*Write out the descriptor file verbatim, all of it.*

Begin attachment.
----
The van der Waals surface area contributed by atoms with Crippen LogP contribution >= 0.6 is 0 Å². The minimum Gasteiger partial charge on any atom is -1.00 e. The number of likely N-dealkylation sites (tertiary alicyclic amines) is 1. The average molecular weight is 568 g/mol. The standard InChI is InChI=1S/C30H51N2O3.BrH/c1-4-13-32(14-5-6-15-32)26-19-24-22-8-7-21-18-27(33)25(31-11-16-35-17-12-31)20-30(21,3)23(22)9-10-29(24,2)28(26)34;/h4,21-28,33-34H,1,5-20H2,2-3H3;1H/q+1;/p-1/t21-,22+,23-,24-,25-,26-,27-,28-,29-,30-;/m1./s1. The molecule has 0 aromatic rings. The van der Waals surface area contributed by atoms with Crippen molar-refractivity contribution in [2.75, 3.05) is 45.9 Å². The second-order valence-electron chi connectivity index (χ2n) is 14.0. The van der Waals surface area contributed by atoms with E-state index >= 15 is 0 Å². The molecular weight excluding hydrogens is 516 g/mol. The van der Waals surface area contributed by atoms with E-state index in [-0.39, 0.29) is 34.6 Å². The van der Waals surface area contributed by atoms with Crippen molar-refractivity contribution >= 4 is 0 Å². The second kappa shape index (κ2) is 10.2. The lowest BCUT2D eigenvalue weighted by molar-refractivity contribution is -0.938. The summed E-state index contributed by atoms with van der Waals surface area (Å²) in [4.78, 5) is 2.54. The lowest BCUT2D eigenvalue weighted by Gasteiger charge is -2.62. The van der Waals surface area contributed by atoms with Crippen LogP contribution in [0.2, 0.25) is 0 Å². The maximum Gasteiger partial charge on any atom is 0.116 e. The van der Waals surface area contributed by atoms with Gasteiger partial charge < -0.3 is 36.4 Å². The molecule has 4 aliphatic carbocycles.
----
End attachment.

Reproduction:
The van der Waals surface area contributed by atoms with Crippen LogP contribution >= 0.6 is 0 Å². The minimum Gasteiger partial charge on any atom is -1.00 e. The number of likely N-dealkylation sites (tertiary alicyclic amines) is 1. The average molecular weight is 568 g/mol. The standard InChI is InChI=1S/C30H51N2O3.BrH/c1-4-13-32(14-5-6-15-32)26-19-24-22-8-7-21-18-27(33)25(31-11-16-35-17-12-31)20-30(21,3)23(22)9-10-29(24,2)28(26)34;/h4,21-28,33-34H,1,5-20H2,2-3H3;1H/q+1;/p-1/t21-,22+,23-,24-,25-,26-,27-,28-,29-,30-;/m1./s1. The molecule has 0 aromatic rings. The van der Waals surface area contributed by atoms with Crippen molar-refractivity contribution in [2.75, 3.05) is 45.9 Å². The second-order valence-electron chi connectivity index (χ2n) is 14.0. The van der Waals surface area contributed by atoms with E-state index >= 15 is 0 Å². The molecular weight excluding hydrogens is 516 g/mol. The van der Waals surface area contributed by atoms with E-state index in [-0.39, 0.29) is 34.6 Å². The van der Waals surface area contributed by atoms with Crippen molar-refractivity contribution >= 4 is 0 Å². The second kappa shape index (κ2) is 10.2. The lowest BCUT2D eigenvalue weighted by molar-refractivity contribution is -0.938. The summed E-state index contributed by atoms with van der Waals surface area (Å²) in [4.78, 5) is 2.54. The lowest BCUT2D eigenvalue weighted by Gasteiger charge is -2.62. The van der Waals surface area contributed by atoms with Crippen LogP contribution in [0.2, 0.25) is 0 Å². The maximum Gasteiger partial charge on any atom is 0.116 e. The van der Waals surface area contributed by atoms with Gasteiger partial charge < -0.3 is 36.4 Å². The molecule has 4 aliphatic carbocycles.